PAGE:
Credits: National Center for Biotechnology Information
LITTLE ROCK – In a recent study by the National Alliance on Mental Illness (NAMI), of the 62.1 million Hispanics residing in the United States since the last 2020 census, only 21,114,000 receive mental health care, including many of the nearly 257,000 Latinos who live in Arkansas.
Of all Hispanics living in the country, just over 30 million are men, while more than 29 million are women, but in general they all face many barriers to obtaining health coverage, ranging from not speaking English and other components, as explained by Dr. Elizabeth Fraga, a Latino-focused professional and professor at Columbia University’s Teachers College.
“Some Hispanics don’t feel comfortable speaking entirely in English, and sometimes the values of the psychotherapy or the therapist are anti-ethical toward patients who are not fluent in English,” Elizabeth said.
But not only that, the Agency for Health Care Research and Quality (AHRQ), reports that there are several differences and nonsense practices between the Hispanic population, ranging from socioeconomic and geographic issues.
So it takes into account that they are associated with the lack of insurance coverage and almost no access to medical providers, including education disadvantages and low income families.
These barriers lead them to many health obstacles, compared to 55% of non-Hispanic whites who do have health coverage.
Professor at the Department of Health and Science at the University of Oregon, Leslie B. Hammer, says she is concerned about these statistics that if they are not address quickly, cases of mental health will increase in the coming years.
“Mental health is a crisis in our country and in general elsewhere around the world,” Hammer said. “Among American adults, 1 in 5 experiences a mental illness, and 1 in 20 has a serious mental illness.”
Although the teacher also indicated that mental problems lead young people between 18 and 34 years to commit suicide, establishing this as the second cause of death between that age.
Base on the concerns of mental health increasing in our societies, Miss Hammer urge that those clinics treating patients, should focus on adding bilingual staff and prepare written guidelines and documentations in Spanish to meet the growing need of the emerging cultures of our society.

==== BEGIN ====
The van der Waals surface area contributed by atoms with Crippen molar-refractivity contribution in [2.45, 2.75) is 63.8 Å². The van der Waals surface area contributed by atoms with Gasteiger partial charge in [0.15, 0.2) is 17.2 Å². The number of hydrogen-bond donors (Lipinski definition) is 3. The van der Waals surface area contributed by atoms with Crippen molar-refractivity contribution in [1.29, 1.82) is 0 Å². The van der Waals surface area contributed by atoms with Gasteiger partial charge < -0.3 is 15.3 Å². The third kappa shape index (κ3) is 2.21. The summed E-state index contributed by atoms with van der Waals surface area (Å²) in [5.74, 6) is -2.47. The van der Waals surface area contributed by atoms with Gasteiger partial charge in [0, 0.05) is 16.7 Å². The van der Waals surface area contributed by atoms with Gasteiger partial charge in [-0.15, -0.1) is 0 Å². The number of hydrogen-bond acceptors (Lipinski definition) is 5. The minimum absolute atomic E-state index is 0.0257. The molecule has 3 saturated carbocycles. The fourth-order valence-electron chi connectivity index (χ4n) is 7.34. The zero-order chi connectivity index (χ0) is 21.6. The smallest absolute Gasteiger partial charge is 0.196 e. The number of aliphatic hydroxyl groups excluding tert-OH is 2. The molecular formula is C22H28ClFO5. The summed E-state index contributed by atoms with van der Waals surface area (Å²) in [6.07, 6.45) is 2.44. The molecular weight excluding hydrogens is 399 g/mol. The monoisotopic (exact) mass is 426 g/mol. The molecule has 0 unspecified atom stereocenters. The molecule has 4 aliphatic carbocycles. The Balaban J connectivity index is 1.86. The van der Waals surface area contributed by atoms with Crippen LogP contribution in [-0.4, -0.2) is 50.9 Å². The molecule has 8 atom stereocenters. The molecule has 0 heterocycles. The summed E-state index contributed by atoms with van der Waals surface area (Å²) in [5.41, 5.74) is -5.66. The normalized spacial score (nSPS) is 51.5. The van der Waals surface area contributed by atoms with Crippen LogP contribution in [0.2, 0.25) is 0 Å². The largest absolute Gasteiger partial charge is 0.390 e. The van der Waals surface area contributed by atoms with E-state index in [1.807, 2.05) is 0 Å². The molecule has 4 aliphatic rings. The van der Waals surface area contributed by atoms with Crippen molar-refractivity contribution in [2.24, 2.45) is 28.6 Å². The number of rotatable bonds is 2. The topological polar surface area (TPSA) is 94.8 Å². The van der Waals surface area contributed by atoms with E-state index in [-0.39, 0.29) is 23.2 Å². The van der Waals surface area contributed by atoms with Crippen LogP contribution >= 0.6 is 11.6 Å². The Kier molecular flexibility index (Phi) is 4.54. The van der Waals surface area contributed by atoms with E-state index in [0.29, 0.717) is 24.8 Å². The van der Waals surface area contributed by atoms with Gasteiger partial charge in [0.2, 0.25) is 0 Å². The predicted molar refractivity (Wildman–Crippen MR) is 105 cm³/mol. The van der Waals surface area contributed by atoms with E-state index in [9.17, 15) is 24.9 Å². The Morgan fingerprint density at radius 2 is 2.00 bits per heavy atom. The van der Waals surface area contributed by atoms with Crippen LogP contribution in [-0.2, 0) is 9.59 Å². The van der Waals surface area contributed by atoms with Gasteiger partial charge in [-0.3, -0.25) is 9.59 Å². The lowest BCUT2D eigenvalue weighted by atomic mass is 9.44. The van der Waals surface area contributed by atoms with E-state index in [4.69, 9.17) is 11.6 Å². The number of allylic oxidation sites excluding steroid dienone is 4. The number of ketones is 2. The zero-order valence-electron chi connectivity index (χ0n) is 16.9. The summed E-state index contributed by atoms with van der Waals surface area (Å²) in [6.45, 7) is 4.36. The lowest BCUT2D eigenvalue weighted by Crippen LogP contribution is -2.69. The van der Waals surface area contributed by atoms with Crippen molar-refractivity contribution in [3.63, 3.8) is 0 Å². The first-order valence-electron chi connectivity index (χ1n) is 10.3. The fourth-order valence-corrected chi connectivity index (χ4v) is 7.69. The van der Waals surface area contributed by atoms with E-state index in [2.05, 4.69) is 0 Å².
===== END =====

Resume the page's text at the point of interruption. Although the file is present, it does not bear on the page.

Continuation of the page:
These important steps, she said, it will guarantee equality in health care and reduce the barriers that prevent acquiring health care for the most vulnerable people.
She also mentioned having providers who speak the same language as those who don’t speak English, so that the patient feels more confident and understands the procedures to be followed.
According to the Arkansas NAMI, mental illness is a mental pattern of behavior that causes either suffering or an impaired ability to function in a person’s ordinary life, but also involves changes in thinking, causing different emotions.
NAMI recommends that people with mental illness should be kept in hospital with adequate treatment and moral support until mental health problems reduces in a patient’s diagnose, so they can start living a life independently, without the need for supervision.
According to the Mayo Clinic, the signs and symptoms of mental illness can differ depending on the patient’s disorder, the circumstances and other factors such as the individual’s emotions, thoughts and behaviors, and so they put up some guidelines to detect anyone with signals of mental disorders:
- If you or know anyone feeling sad or depressed
- If your or their thinking is confused or the ability to concentrate is reduced
- If you or they have excessive fears or worries, or extreme feelings of guilt
- Extreme mood swings of ups and downs
- Retreat from friends and activities
- Significant tiredness, low energy, or trouble sleeping
- Detachment from reality (delusions), paranoia or hallucinations
- Inability to cope with daily problems or stress
- Problems understanding and relating to situations and people
- Problems with alcohol or drug use
- Major changes in eating habits
- Changes in sexual desire
- Excessive anger, hostility, or violence
- Suicidal thoughts (get help right away)
Although the Mayo Clinic also confirms that sometimes the symptoms of a mental health disorder can appear as physical problems, stomach and back pain, but sometimes painfully.
If you are experiencing mental disorders or know anyone, you can contact the NAMI HelpLine nationwide, of which operates Monday through Friday, 10 a.m.to 10 p.m., ET.
Or by calling 1-800-950-NAMI (6264), and if you prefer email them at firstname.lastname@example.org
Last updated on June 10, 2022 by Ramón Warini